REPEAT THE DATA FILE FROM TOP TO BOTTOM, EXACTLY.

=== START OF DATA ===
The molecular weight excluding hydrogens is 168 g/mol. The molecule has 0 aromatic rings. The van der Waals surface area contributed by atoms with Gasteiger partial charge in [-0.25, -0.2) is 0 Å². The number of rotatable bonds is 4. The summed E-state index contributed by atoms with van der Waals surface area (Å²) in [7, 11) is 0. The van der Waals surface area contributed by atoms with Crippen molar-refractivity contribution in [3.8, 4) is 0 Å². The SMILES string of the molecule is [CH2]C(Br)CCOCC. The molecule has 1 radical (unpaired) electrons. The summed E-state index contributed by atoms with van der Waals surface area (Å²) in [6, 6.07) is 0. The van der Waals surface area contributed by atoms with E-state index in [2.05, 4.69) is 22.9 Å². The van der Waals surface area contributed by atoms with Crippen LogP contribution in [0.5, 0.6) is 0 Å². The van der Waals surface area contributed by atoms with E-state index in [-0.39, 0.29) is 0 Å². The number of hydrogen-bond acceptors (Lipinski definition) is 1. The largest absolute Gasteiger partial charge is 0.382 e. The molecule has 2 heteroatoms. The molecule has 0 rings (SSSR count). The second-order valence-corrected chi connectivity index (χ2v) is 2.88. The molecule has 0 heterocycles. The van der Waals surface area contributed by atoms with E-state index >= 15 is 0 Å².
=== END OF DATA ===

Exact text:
The molecular weight excluding hydrogens is 168 g/mol. The molecule has 0 aromatic rings. The van der Waals surface area contributed by atoms with Gasteiger partial charge in [-0.25, -0.2) is 0 Å². The number of rotatable bonds is 4. The summed E-state index contributed by atoms with van der Waals surface area (Å²) in [7, 11) is 0. The van der Waals surface area contributed by atoms with Crippen molar-refractivity contribution in [3.8, 4) is 0 Å². The SMILES string of the molecule is [CH2]C(Br)CCOCC. The molecule has 1 radical (unpaired) electrons. The summed E-state index contributed by atoms with van der Waals surface area (Å²) in [6, 6.07) is 0. The van der Waals surface area contributed by atoms with E-state index in [2.05, 4.69) is 22.9 Å². The van der Waals surface area contributed by atoms with Crippen LogP contribution in [0.5, 0.6) is 0 Å². The van der Waals surface area contributed by atoms with E-state index in [-0.39, 0.29) is 0 Å². The number of hydrogen-bond acceptors (Lipinski definition) is 1. The largest absolute Gasteiger partial charge is 0.382 e. The molecule has 2 heteroatoms. The molecule has 0 rings (SSSR count). The second-order valence-corrected chi connectivity index (χ2v) is 2.88. The molecule has 0 heterocycles. The van der Waals surface area contributed by atoms with E-state index >= 15 is 0 Å².